In The Mouth Of Madness Review

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A brilliantly entertaining modern-day slice of Lovecraftian hokum

by Chris McEneany Nov 28, 2013 at 7:00 PM

  • Movies review


    In The Mouth Of Madness Review
    Carpenter’s genius has always resided in his ability to explore the theme of external evil – the bogeyman, a street gang, alien entities etc. – invading the sanctuary of home, the established order, the human body itself or, in this case, the mind and its perception of its own self and independence and the real world outside it. For him, the delights lie in how individuals manage to rise to the challenge, to fight back, to cling onto their own individuality and identity. Normality is put through the wringer, ordinary people forced to dig deep into their resolve and find the will to survive. Whereas most similarly themed horror films of the monster-on-the-loose or the slasher picture tend to be rather obvious and black and white in their mechanics, the best of Carpenter has always been fuelled by a terrific sense of the unknown and the purely uncanny. Michael Myers just keeps on getting up and we don’t really know why he does what he does. The seaweed-smothered ghouls in The Fog act neither like ghosts nor zombies, but as something irrevocably “other” again. The alien shape-shifter from under the ice in The Thing defies all conventional analysis and association. As does the ’58 Plymouth Fury in Christine, which reveals no formulaic explanation for its malicious behavior. And, of course, this brings us round to Stephen King, who wrote the original novel Christine and forms one side of the double-edged narrative sword that cleaves through this movie.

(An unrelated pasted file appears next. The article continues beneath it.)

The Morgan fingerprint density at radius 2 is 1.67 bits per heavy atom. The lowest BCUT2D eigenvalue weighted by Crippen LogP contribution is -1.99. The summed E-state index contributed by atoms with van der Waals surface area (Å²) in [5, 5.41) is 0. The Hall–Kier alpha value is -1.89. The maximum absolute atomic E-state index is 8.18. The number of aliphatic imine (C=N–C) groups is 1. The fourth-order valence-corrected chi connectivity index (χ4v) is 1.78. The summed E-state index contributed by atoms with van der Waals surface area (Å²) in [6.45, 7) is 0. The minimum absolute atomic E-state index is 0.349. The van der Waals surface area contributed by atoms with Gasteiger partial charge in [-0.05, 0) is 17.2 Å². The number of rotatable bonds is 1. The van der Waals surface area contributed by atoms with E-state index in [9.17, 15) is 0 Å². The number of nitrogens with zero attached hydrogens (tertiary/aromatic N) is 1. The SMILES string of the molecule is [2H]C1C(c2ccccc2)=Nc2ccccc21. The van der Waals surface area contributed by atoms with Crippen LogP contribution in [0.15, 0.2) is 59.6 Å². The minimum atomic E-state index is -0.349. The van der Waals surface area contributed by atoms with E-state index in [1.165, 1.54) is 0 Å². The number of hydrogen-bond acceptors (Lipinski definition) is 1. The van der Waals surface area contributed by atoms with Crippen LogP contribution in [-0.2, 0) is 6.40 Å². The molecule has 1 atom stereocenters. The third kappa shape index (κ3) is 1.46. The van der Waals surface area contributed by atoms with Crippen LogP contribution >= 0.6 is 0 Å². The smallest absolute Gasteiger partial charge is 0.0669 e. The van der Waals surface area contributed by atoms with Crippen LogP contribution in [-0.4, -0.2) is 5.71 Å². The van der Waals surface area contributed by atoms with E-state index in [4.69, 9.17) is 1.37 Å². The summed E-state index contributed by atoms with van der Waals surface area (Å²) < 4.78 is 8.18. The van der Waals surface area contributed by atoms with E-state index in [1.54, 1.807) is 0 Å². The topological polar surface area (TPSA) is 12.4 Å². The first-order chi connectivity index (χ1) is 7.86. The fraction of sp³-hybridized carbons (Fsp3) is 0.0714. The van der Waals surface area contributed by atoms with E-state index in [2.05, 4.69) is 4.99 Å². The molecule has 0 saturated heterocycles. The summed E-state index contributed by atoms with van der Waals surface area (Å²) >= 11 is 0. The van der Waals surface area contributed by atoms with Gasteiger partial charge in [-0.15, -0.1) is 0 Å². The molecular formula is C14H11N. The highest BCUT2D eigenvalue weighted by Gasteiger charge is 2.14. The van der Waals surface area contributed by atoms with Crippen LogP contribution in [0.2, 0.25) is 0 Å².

In The Mouth Of Madness

    “What if reality and fiction swapped places? You’d find yourself pretty lonely. Probably in a padded cell.”

    Insurance fraud investigator John Trent (Sam Neill) is employed by a prestigious publishing house to track down their cash-cow, the world’s most popular and bestselling author, horror specialist Sutter Cane (Jurgen Prochnow), who seems to have vanished from the face of the Earth before submitting the final manuscript of his latest novel, entitled In The Mouth of Madness. With fans literally going crazy as they await the book, Trent’s canny detective brain uncovers the trail to where Cane’s secret hideaway might be – the lost town of Hobb’s End in New England. Publisher Jackson Harglow (Charlton Heston) agrees to send him out there to pinch the collar of the maverick writer and get back the manuscript that is now their property, so long as his assistant Linda Styles (Julie Carmen) accompanies him.